Table 3. Predictors of Hypoglycaemia post admission

Discussion

Despite some recent and localized successes in disease control severe malaria remains a major public health burden in sub Saharan Africa killing over half million children each year [23]. Parenteral quinine is therefore one of the most widely used treatment in African hospitals and information about the potential iatrogenic side effects remain pertinent. Our study provides valuable information for clinicians treating children with severe malaria in Africa with respect to the occurrence of life-threatening hypoglycaemia and its clinical associations. Hypoglycaemia occurs in 15% of children following admission, with over 70% of episodes occurring within 24 hours of admission. We found no evidence of a dose-response relationship between quinine and any degree of hypoglycaemia after admission. The most important clinical variables at admission that predicted development of hypoglycaemia after admission were hypoglycaemia, severe anaemia and temperature gradient (a marker of impaired perfusion or circulatory failure). Most episodes were single events and frequently concurrent with one or more markers of disease severity including coma, clinical features of impaired perfusion, deep breathing (Kussmaul breathing) but less commonly associated with the time-honoured suspected clinical associations of seizures or posturing. We found a coincidence of hypoglycaemic episodes during transfusions or periods of disruption of intravenous glucose infusion. Overall, fatal outcome was more common in children developing hypoglycaemia after admission than their euglycaemic counterparts.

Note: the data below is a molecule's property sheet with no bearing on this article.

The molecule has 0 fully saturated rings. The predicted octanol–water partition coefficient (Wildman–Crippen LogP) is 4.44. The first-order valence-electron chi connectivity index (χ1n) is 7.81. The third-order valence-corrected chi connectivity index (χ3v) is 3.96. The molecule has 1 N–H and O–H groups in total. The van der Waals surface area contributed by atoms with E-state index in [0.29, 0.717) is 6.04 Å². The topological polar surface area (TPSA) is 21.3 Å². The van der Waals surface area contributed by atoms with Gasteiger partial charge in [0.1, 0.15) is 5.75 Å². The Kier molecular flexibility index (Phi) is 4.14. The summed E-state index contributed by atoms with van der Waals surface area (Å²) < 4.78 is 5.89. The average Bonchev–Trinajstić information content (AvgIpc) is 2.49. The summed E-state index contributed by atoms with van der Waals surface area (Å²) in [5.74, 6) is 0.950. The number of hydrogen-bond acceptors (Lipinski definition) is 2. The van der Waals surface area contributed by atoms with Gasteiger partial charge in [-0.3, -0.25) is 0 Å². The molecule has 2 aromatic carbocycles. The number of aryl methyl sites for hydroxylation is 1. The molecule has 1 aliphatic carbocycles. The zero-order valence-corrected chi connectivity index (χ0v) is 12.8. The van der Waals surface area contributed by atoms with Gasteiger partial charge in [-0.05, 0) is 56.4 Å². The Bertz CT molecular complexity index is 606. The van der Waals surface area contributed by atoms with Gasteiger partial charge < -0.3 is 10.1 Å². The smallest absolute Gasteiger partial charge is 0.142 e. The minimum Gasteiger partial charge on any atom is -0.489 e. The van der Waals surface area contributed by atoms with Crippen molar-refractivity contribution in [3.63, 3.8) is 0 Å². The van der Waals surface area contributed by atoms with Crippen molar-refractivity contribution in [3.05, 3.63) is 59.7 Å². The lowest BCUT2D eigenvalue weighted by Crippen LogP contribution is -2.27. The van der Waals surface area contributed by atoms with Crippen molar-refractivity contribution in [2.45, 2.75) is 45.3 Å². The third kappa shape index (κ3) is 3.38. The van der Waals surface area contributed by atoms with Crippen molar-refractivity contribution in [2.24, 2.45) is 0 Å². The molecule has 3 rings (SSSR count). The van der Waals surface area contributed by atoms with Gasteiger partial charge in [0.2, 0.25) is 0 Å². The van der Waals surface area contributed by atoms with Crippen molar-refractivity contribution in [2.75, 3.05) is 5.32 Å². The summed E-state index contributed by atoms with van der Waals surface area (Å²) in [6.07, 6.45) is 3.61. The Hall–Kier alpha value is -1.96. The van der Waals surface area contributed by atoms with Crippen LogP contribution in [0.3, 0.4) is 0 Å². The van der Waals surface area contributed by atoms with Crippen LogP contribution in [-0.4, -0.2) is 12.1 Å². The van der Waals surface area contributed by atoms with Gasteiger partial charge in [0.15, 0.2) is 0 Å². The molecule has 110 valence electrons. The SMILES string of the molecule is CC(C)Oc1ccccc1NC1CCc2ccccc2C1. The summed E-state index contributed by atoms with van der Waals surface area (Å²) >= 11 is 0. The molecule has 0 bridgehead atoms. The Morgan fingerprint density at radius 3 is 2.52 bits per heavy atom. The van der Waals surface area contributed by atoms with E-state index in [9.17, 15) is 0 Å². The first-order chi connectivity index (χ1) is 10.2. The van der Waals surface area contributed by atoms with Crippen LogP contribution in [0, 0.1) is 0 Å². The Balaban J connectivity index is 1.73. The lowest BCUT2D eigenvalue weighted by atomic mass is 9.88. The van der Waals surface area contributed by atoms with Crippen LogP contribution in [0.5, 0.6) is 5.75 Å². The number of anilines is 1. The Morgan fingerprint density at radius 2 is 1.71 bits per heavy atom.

Our previous regime, based upon pharmacokinetic studies, indicated that lower doses were warranted due to a smaller apparent volume of distribution in the children, and that a higher dosage regime was justifiable for adults and in areas where quinine-resistance was more problematic [19]. A recent large trial in Asia (SEQUAMAT) showed that parenteral artesunate reduced mortality by 35% compared to conventional quinine treatment [25]. SEQUAMAT, together with previous studies, have shown a lower frequency of hypoglycaemia in the artesunate treated group [26-29]. Our data, and that of previous studies, do not suggest any dose- dependent relationship with quinine treatment in African children with severe malaria. For this and many other reasons a separate trial in African children is underway (AQUAMAT ISRCTN 50258054).